David understood the maxim that “what fills the eyes soon fills the heart.” He understood that the wicked had “eyes full of conceit” (Psalm 36:2) just as Peter lived among those whose eyes were “full of adultery” (2 Peter 2:14).
In short, it matters what you feast your eyes on.
In Psalm 118 we are taught to fill our eyes with marvellous things.
This is the Lord’s doing, and it is marvellous in our eyes. (Psalm 118:23)
You can put that on my tombstone if you like.
For David, contemplating the resurrection of Jesus from the dead (Psalm 118:22) was a marvellous thing.
There is something so astonishing, so hard to comprehend in the glorious resurrection of Jesus from the dead that one can only stare in child-like wonder. And I wonder just what David saw, so many years before it even happened!
The Bible frequently tells us to consider, gaze, meditate and contemplate the work of God. It is one of the ways we stay true to His Word, are delivered from temptation, equipped for service, and draw nearer to God.
There are many things to marvel at in scripture, but none more marvellous than the life, death and resurrection of Jesus. Here are some of those marvellous things that should steal our gaze from day-to-day.
First, it is a marvel that God Himself would become a Man. What was it like for Peter, James and John to look at Jesus and discover that they were seeing the Father of lights? What was it like to see the work of His hands day-by-day?
What will it be like when we behold Him face to face? Do you see His handwork in your life and the lives of those around you day-by-day?
Second, it is a wonder that those who longed most for the coming of the Messiah should be so blinded and bent by their own traditions that they failed to recognise Him when He appeared.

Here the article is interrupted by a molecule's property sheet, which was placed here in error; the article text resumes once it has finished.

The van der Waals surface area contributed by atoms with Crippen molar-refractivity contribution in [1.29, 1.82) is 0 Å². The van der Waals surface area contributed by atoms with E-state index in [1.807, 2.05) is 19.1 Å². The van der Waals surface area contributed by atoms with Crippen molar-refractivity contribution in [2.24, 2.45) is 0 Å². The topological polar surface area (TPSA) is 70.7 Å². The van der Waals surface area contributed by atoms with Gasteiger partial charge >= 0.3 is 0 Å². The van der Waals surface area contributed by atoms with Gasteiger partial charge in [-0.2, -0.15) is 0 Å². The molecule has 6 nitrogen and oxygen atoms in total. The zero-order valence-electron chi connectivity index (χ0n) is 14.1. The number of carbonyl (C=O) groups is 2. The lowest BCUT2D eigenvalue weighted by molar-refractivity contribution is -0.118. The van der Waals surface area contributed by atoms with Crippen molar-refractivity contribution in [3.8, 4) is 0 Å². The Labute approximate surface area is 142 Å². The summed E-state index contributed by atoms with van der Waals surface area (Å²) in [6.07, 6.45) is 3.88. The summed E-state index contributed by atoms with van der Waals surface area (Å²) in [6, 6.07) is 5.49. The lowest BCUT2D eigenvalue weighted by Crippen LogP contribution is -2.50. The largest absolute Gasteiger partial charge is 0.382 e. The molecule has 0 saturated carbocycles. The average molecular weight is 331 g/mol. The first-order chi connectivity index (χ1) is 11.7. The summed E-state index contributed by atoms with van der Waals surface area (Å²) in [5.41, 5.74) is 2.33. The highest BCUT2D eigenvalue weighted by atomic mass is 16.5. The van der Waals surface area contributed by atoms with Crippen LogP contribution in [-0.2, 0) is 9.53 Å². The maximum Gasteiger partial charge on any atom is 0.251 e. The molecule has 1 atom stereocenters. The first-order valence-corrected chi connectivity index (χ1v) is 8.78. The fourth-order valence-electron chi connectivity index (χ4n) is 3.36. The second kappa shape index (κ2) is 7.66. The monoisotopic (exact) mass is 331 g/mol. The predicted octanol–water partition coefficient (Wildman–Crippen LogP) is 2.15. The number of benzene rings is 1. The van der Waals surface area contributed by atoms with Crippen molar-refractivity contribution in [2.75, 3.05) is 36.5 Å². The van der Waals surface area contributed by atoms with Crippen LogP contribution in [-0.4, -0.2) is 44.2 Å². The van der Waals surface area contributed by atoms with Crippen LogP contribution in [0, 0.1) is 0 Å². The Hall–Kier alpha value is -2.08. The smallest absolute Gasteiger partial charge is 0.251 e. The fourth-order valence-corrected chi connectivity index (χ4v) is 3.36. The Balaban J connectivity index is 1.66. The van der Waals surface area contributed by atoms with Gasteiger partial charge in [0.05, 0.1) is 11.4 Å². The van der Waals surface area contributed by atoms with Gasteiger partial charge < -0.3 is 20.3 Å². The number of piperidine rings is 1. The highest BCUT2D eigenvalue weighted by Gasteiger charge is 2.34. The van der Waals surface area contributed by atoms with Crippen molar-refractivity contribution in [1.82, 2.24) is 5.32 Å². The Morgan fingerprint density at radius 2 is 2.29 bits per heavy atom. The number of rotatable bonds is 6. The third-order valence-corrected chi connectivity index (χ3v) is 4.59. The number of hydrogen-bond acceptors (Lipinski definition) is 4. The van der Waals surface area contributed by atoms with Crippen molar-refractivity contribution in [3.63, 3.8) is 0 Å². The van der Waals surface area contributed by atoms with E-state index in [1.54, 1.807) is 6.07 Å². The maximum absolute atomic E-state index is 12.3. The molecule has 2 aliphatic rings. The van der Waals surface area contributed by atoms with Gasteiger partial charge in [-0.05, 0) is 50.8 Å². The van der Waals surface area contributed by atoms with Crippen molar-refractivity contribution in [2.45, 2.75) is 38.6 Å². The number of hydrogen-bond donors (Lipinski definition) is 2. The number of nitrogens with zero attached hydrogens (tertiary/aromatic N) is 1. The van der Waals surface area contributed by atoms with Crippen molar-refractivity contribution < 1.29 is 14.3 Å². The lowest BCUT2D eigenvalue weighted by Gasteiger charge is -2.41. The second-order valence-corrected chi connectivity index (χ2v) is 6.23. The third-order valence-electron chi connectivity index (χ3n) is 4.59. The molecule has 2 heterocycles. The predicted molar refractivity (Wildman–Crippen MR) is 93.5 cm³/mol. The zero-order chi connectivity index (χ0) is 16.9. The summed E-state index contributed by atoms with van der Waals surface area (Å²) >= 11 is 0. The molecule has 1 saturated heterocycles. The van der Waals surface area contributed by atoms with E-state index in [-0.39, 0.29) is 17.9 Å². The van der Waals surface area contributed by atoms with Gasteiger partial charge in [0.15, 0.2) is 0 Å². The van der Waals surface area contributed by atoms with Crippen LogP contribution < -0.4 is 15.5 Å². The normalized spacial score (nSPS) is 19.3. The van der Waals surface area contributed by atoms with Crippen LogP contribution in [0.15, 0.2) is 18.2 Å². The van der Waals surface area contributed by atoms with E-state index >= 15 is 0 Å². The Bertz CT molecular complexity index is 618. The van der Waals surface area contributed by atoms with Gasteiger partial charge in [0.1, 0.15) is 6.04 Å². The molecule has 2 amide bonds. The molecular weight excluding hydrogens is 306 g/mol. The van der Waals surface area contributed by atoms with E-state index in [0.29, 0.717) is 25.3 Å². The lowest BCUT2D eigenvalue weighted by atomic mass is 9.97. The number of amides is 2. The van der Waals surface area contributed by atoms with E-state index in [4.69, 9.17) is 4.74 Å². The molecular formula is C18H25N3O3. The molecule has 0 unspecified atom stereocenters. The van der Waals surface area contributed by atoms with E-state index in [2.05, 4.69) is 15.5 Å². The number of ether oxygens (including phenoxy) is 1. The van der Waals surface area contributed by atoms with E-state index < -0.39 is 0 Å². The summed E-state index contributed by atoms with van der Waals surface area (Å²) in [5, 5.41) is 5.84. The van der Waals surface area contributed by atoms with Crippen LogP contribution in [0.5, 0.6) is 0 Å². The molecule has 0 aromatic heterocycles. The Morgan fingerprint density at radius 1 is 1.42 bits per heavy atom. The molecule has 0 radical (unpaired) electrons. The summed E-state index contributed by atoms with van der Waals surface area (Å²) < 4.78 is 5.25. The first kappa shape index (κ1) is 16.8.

Are you so bound up in the commandments and expectations of men that you fail to recognise the simplicity that is in Jesus?
Third, we should marvel that He would die for us so that we would not be destroyed for our sin. Do you ever contemplate what it means to have all your sins forgiven so as never to revisit them again?
Do you know what it is to extend this mercy to others?
Fourth, it should leave us gob-smacked as we consider that a man whom God has raised from the dead now rules and reigns over all creation.
A New Adam who has all dominion and authority and power. Not a ghost. Not a vibe, a mystical force or a natural law.
As you read this sentence, the world beneath your feet, along with everything on it, is being governed by, upheld by, redeemed by, and will one day be glorified by a man!
A man to whom you and I must give an account. A man full of grace and truth. A man who is able to give us rest and save us from every fear. A man who hears our cries and knows our weakness. A man who delights to draw near and uphold our weary hearts with joy.
Of Him, we sing in jaw-dropping delight and wonder,
The Lord is God, and He has made His light to shine upon us. Bind the festal sacrifice with cords, up to the horns of the altar! You are my God, and I will give thanks to you; you are my God; I will extol you. Oh give thanks to the Lord, for he is good; His steadfast love endures forever! (Psalm 118:27-29)
It matters what our eyes are full of. And it is good for us to contemplate, meditate and fix our eyes on these marvellous things.